There are two types of deadlines when you're mailing a form, like a voter registration form or your mail-in ballot itself, to your local election office.
With “postmarked by"
Your form will be counted as long as you put it in the mail by your state’s deadline, as long as it still arrives before the state's cutoff date.
So if your ballot must be "postmarked by" November 3, you can put it in the mail on November 3 and it will be counted even though it's received after that date.
But states have cutoffs. For example, in Wisconsin ballots will be counted up to 6 days after Election Day. In Pennsylvania, your ballot will be counted if it arrives up to 3 days later.
Since you have no control over how long it takes for your ballot to get through the mail, don't wait until Election Day to mail it (even if, technically, you can.)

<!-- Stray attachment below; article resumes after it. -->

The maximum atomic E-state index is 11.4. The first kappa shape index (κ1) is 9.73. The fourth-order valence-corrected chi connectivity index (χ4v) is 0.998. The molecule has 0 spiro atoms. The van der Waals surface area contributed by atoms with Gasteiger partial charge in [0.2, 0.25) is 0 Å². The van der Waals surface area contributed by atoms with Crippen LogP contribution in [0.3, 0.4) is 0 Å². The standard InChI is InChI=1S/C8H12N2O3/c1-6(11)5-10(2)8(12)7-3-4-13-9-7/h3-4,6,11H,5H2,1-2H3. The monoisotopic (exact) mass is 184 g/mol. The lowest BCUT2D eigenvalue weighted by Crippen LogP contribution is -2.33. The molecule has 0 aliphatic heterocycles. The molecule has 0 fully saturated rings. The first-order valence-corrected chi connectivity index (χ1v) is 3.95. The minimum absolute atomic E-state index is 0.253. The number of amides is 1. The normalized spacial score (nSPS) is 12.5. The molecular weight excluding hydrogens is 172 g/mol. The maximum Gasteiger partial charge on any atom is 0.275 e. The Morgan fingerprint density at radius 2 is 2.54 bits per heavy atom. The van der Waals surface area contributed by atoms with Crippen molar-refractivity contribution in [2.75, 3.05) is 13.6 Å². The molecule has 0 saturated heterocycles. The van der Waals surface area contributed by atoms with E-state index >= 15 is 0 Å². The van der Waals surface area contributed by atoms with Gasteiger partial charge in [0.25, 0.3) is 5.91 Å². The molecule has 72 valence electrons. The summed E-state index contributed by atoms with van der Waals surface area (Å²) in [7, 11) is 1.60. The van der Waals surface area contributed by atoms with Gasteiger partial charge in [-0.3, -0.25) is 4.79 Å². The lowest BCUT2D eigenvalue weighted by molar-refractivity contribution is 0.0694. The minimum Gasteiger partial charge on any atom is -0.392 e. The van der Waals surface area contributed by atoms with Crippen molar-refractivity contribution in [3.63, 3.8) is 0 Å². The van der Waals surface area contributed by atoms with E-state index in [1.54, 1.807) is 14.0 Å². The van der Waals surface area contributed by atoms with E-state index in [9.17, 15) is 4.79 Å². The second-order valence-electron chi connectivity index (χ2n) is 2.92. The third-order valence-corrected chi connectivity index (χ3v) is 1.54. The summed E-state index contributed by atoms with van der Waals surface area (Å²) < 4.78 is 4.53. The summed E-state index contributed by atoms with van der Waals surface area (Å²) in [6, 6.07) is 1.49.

With “received by,”
The form must get through the mail and get to your local election office by that deadline. So if your ballot must be "received by" November 3, you need to mail it early enough to actually get there by November 3—or it won't be counted.
If your state’s deadline is “received by,” mail it back early to avoid risking missing the deadline. The USPS is recommending at least a week. If you're less than a week until a "received by" deadline, choose an in-person drop-off option instead.